November 13, 2008
While one would think that mathematics would be less susceptible to the problem of coordination and grade variability (it is, afte all, more “objective” than reading and composition), that turns out not to be the case. Math teachers also vary in how they teach and how they grade, creating similar concerns about whether all their students are getting the preparation they need. [Some] mathematics programs at SPECC colleges have been experimenting with common exam questions among different sections of a course, or–as the mathematics department at Glendale Community Collge has been doing in pre-collegiate algebra since 2000–administering a completely common final examination. In the case of Glendale, the effort has created opportunity for inquiry both in creating the exam and studying the results. As Carnegie senior scholar Lloyd Bond notes,
the very process of developing and coming to consensus on an assessment framework, along with the deveopment of exercises and a scoring rubric, all tend to get faculty on the same page about what is important for students to know and be able to do. (Lloyd Bond, “The Case for Common Examinations,” 2007)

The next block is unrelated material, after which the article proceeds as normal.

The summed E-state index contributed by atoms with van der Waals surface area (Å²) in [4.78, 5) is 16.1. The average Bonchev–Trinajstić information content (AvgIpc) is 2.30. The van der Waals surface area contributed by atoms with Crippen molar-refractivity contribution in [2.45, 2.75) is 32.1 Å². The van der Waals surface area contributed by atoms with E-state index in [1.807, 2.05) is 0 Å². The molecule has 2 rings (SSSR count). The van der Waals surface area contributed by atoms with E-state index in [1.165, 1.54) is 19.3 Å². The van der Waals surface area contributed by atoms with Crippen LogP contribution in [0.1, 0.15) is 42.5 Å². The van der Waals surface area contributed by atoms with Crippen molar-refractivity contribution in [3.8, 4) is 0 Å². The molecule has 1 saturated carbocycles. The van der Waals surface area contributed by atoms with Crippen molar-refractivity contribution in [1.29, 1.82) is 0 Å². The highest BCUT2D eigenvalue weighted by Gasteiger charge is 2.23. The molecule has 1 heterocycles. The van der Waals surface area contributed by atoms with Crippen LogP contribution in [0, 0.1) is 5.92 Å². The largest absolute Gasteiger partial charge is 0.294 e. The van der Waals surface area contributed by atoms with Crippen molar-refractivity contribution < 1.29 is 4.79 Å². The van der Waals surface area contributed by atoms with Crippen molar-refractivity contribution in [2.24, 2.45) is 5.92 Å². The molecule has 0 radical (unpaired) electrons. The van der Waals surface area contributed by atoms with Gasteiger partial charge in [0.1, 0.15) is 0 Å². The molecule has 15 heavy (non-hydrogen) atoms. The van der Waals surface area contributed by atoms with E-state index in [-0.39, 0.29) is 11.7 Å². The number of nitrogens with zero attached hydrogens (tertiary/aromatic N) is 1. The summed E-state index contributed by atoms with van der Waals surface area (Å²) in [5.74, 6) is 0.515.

When the scores scores are in for the semester, individuals can see how their students are doing in comparison to others. And, because the scores are also disaggregated by item (for example, negative exponents, complex fractions, or geometry word problems on the elementary algebra exam), the group can look at the combined results over the years to see which topics are still causing students trouble, and where they are doing better. “The entire project,” Bond concludes “stimulates faculty discussion and reflection in ways that did not occur before” (2007).